Modern aircraft are powered by gas turbine engines that pass air through a series of stages where it is compressed, ignited, and expelled. This process creates a high-pressure exhaust that is used to drive rotating engine parts and produce thrust.
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Aircraft require tremendous engine power to achieve liftoff and flight. A fully-loaded Airbus A380 – the largest passenger jet in operation – can weigh over 500 tons at takeoff, requiring four massive engines combining for 300,000 pounds of thrust.
The engines need to propel the plane fast enough to generate sufficient lift to overcome the force of gravity. But unlike land vehicles that push against the ground with powered wheels, aircraft generate thrust via propellers or engines that push against the air.
Gas turbine engines are filled with airfoils or “blades” of varying sizes attached to a rotating axle. The blades move air through the different stages of the engine, compressing and expanding the gas to produce thrust that propels the plane forward.
What does a gas turbine engine look like?
Below is schematic of a typical gas turbine engine. The air intake on the left is often accompanied by a large fan to increase suction. The air is then compressed to a smaller volume before being mixed with fuel in the combustion chamber. The mixture is ignited by a spark or flame, and the hot gas passes through a turbine that spins to power the compressor and fan. High pressure exhaust then passes out the back of the engine, producing thrust and propelling the plane forward. The stages of a gas turbine are outlined in more detail below.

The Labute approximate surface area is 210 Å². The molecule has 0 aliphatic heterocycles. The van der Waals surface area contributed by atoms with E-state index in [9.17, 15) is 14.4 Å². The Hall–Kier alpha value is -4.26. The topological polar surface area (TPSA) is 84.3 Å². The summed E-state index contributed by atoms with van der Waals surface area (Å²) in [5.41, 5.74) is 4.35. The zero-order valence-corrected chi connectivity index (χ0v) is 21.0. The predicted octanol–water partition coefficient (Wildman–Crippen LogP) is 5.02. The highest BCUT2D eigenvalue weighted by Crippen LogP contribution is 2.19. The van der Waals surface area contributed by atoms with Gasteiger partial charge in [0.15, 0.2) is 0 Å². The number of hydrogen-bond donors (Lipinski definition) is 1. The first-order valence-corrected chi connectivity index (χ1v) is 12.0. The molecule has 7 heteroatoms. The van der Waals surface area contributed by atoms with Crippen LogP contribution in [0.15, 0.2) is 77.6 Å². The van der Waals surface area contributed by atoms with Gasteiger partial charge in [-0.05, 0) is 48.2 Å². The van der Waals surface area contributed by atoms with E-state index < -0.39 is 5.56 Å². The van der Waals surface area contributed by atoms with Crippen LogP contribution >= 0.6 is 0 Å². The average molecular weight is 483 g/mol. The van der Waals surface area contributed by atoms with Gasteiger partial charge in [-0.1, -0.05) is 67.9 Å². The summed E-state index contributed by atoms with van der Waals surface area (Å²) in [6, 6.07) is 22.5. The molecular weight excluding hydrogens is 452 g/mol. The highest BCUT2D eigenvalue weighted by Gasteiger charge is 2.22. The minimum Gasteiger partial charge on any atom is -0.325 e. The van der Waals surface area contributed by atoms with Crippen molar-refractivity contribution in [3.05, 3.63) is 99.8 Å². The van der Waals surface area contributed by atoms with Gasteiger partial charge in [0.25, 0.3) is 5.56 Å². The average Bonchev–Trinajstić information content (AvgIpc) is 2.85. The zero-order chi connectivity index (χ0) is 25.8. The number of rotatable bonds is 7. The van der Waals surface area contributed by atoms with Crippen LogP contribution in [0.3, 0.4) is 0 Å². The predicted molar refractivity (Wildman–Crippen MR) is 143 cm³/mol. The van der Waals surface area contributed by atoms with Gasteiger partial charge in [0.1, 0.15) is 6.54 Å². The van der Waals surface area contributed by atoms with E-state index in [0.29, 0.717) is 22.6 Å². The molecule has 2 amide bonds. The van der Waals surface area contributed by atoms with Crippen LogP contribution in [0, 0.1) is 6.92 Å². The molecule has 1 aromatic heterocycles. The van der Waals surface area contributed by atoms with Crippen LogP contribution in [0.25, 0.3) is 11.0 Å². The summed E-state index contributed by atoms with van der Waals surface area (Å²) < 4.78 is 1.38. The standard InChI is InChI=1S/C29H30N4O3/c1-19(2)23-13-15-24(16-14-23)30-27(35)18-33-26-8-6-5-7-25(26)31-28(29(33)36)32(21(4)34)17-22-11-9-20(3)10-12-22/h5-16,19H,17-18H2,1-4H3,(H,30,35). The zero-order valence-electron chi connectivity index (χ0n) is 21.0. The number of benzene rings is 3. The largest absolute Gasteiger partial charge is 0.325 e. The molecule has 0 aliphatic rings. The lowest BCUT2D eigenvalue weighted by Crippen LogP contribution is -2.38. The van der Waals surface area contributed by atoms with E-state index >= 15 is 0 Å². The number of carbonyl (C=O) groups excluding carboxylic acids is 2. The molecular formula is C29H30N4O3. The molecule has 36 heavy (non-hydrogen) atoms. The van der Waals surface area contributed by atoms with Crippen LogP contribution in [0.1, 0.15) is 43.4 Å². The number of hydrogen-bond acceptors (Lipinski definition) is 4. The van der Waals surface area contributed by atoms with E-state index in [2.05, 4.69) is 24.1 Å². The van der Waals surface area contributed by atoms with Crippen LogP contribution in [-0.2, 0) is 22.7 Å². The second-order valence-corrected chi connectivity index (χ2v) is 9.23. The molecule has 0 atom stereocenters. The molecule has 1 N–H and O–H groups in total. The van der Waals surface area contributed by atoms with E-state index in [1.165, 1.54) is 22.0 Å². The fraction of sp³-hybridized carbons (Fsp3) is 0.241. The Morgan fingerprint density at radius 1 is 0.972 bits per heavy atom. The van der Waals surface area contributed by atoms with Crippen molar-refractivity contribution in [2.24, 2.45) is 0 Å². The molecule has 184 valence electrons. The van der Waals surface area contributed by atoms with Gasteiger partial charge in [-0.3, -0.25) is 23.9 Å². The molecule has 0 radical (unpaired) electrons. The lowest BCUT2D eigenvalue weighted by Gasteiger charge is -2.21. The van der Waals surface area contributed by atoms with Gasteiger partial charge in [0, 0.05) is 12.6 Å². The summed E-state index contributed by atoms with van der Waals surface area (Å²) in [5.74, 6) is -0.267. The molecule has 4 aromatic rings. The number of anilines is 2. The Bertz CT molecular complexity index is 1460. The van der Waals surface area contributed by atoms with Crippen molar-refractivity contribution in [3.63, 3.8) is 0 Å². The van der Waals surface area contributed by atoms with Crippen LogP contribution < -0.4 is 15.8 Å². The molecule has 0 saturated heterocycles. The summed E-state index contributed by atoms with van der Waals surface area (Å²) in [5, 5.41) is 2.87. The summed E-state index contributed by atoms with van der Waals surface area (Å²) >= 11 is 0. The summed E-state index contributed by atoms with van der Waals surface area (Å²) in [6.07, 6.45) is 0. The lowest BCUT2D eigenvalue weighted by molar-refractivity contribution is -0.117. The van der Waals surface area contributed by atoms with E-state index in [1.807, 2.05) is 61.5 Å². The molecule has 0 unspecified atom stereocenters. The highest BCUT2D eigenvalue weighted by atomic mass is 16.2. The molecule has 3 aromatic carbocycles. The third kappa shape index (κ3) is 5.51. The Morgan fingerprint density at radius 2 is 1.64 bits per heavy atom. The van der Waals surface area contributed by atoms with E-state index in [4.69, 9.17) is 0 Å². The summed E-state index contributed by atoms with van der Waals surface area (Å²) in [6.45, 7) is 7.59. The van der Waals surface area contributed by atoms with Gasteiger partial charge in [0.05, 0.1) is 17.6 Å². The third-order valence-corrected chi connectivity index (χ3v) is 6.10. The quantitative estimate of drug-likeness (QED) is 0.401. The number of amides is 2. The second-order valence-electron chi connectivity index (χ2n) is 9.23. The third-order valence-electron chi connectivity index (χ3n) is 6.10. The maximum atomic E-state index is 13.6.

Stages of a gas turbine jet engine
Fan: The fan is located at the front of the engine and is the primary air intake. Large spinning blades suck in vast quantities of air, accelerating the gas and splitting it into two separate streams. Some of the air is directed around to the rear of the engine to produce thrust, while the rest is channeled into the engine’s core where it enters the next stage.
Compressor: The compressor squeezes the air drawn in by the fan blades, compressing it into a smaller volume and increasing the pressure. The compressor section is lined with multiple rows of blades that force the air into progressively smaller channels. Compressing the air increases the potential energy, and concentrates the oxygen molecules for more efficient combustion in the next stage.
Combustor: The combustor introduces fuel into the compressed air and ignites the mixture, creating a high-pressure expanding gas. This is the hottest section of the engine, where energy is released from burning fuel and temperatures can climb over 2,000 degrees Fahrenheit. The combustor is lined with fuel-injecting nozzles and an igniter to spark the reaction. Once ignition occurs, a steady stream of fuel ensures combustion is maintained, and the expanding gas is directed downstream into the turbine section.